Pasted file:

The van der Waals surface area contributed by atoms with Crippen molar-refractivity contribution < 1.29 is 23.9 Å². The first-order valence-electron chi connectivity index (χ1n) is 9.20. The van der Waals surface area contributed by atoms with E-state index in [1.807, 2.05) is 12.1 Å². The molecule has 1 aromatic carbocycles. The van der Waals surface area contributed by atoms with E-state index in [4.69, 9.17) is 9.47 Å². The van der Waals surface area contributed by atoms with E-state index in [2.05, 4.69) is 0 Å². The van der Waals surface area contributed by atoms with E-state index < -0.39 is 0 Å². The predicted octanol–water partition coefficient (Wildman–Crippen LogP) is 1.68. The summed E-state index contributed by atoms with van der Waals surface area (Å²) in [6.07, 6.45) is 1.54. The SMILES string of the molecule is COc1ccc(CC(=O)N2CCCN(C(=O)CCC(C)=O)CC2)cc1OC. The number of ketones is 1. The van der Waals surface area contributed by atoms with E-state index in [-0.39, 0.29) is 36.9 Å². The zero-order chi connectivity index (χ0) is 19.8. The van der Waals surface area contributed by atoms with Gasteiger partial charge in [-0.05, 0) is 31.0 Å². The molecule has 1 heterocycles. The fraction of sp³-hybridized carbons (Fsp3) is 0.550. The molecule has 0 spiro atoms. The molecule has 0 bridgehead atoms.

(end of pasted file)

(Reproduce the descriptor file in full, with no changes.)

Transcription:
The van der Waals surface area contributed by atoms with Crippen molar-refractivity contribution < 1.29 is 23.9 Å². The first-order valence-electron chi connectivity index (χ1n) is 9.20. The van der Waals surface area contributed by atoms with E-state index in [1.807, 2.05) is 12.1 Å². The molecule has 1 aromatic carbocycles. The van der Waals surface area contributed by atoms with E-state index in [4.69, 9.17) is 9.47 Å². The van der Waals surface area contributed by atoms with E-state index in [2.05, 4.69) is 0 Å². The van der Waals surface area contributed by atoms with E-state index < -0.39 is 0 Å². The predicted octanol–water partition coefficient (Wildman–Crippen LogP) is 1.68. The summed E-state index contributed by atoms with van der Waals surface area (Å²) in [6.07, 6.45) is 1.54. The SMILES string of the molecule is COc1ccc(CC(=O)N2CCCN(C(=O)CCC(C)=O)CC2)cc1OC. The number of ketones is 1. The van der Waals surface area contributed by atoms with E-state index in [-0.39, 0.29) is 36.9 Å². The zero-order chi connectivity index (χ0) is 19.8. The van der Waals surface area contributed by atoms with Gasteiger partial charge in [-0.05, 0) is 31.0 Å². The molecule has 1 heterocycles. The fraction of sp³-hybridized carbons (Fsp3) is 0.550. The molecule has 0 spiro atoms. The molecule has 0 bridgehead atoms.